Like a colony of bees, saturday morning sees a hive of activity. Central is the harvest hut, where volunteers, staff, apprentii, and those who vend, swarm and descend, fresh goodies in hand. The carrots and broccoli are new, and the meaty beets would crowd out the rest if they could; their bushels of green and red tops take up the counter space they deserve. ‘Early Wonder’ indeed!
So we bumble off to gather the herbs, and find Ayla in passing, nursing a half stung finger in amidst the medicinal flower garden. The morning grog has yet to pass, and some bees are not at their sharpest. But once they get going, their toil seems unending. The oregano is in full bloom, and the bees make their pass. Some hang so heavy with pollen it seems a defiance of gravity, as they swager through this warm morning’s air. Seeing our pollinators drunk with the bloom eases my guilt as I steal these fragrant herbs out from under them. One could lose hours down here, but the market does not wait for dreamers, as the burgeoning lineup will attest. Those with a hunger get the freshest and the best. So I scurry back up, mint, sage, oregano, bronze fennel, and savoury bunched and ready for sale.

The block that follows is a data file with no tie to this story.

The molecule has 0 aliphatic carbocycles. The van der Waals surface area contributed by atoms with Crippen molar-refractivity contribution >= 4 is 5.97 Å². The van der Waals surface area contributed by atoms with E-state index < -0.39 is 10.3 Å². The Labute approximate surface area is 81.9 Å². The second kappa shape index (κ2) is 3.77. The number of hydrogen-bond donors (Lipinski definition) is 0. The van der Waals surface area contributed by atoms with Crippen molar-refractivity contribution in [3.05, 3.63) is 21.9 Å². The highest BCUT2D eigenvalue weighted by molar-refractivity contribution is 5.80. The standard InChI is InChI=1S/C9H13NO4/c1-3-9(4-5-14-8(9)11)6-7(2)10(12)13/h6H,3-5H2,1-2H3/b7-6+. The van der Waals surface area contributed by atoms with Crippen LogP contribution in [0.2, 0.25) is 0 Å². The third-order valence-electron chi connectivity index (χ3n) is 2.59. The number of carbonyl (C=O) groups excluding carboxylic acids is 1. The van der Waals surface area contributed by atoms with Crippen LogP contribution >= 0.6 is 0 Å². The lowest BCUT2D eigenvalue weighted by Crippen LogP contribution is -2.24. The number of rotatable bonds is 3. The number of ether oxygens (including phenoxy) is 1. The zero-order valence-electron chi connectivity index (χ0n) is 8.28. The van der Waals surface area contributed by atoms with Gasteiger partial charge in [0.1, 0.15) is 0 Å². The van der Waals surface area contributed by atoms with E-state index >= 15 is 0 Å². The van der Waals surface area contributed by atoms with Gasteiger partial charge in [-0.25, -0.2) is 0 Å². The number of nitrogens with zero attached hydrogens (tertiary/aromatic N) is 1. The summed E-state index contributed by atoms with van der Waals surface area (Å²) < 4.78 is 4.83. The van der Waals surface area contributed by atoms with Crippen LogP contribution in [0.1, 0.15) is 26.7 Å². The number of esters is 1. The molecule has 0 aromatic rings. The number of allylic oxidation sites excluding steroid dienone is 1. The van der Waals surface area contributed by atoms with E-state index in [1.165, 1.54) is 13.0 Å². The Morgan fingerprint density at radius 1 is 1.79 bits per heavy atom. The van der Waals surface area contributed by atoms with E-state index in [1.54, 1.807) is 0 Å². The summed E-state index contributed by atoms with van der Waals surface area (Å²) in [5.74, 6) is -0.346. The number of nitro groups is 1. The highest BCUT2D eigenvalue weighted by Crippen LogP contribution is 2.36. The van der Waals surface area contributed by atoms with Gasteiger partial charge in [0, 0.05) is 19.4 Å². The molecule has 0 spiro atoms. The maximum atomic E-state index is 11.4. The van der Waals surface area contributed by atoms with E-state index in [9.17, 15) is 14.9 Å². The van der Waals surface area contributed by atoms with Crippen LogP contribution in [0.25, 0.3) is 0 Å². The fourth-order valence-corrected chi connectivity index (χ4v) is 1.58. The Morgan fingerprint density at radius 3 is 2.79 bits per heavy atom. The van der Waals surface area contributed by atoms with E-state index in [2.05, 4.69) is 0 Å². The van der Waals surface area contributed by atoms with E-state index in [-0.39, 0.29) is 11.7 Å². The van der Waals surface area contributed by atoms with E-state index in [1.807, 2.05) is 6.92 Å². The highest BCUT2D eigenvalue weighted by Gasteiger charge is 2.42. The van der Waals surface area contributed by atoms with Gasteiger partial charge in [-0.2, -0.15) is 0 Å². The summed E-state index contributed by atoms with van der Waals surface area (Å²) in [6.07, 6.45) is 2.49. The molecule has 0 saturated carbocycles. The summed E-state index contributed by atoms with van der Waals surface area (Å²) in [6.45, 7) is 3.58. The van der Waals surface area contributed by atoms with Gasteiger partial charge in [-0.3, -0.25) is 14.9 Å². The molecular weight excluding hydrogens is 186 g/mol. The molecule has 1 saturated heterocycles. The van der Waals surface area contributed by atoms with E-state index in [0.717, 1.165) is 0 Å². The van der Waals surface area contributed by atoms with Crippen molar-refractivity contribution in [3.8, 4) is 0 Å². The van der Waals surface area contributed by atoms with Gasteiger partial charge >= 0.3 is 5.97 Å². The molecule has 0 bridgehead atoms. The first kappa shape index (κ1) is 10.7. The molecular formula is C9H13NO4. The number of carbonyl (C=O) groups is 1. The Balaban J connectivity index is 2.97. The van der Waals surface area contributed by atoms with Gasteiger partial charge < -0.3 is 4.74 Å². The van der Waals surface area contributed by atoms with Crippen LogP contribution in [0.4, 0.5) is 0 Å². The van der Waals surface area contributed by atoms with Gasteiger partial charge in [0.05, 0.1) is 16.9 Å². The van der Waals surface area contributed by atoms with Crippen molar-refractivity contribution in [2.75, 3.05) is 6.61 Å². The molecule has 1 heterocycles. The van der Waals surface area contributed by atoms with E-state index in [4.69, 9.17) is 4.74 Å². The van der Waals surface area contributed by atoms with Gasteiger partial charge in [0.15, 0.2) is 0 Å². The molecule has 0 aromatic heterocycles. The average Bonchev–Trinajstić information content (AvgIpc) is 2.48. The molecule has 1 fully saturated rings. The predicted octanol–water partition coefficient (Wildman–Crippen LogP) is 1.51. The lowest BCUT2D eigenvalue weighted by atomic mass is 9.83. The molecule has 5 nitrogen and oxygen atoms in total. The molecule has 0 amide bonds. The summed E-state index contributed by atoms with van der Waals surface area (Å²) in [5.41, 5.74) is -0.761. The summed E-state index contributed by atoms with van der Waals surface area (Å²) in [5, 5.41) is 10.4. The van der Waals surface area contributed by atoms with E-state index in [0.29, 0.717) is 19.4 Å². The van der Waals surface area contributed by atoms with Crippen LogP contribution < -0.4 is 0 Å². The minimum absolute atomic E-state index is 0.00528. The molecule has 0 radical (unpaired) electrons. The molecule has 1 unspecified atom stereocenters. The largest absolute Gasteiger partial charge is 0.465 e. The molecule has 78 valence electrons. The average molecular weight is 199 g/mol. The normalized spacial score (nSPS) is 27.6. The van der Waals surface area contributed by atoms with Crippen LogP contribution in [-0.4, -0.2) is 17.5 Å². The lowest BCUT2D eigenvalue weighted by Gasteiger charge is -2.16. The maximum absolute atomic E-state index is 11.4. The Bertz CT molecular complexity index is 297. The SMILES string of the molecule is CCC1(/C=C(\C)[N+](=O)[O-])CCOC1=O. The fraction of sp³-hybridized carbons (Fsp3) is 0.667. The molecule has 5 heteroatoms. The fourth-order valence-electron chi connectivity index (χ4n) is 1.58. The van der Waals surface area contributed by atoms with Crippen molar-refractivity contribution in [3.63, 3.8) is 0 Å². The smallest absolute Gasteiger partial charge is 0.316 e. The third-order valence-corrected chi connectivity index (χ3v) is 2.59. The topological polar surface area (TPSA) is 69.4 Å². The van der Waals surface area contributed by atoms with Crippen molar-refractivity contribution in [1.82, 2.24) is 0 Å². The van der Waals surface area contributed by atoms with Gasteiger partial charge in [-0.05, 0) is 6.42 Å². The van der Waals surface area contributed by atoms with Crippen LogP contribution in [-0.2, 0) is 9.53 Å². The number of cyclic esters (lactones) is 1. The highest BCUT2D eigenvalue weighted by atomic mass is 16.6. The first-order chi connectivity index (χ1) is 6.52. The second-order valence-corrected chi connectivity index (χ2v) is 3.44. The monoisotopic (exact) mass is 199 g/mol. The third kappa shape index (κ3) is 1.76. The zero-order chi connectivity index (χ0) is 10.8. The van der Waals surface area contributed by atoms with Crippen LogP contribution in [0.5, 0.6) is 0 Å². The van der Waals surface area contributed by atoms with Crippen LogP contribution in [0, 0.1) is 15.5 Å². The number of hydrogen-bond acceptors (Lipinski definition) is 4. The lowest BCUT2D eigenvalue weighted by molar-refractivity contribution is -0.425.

Morning task complete, it is time to seek out the action in the field. “To the peas!” someone calls. Surely, if those I see in the distance were not human, bees they would be, the way they methodically pour over the peas. Plucking high and low, sugar snap and snow. These are bountiful times, and for that I am grateful. Every day, it seems there is more freshness and vitality bursting forth of the earth. My buzzin buddies have it good, too. Everywhere I look, there are Honey and Bumble bees, going about their business. From blackberry blossoms, to echinaccea, to pea and bean flowers, the maya garden squash petals and blooms unnamed in my mind, there is the hum of our most prodigious helpers. The ones without which we would have little to eat. And I don’t mean honey.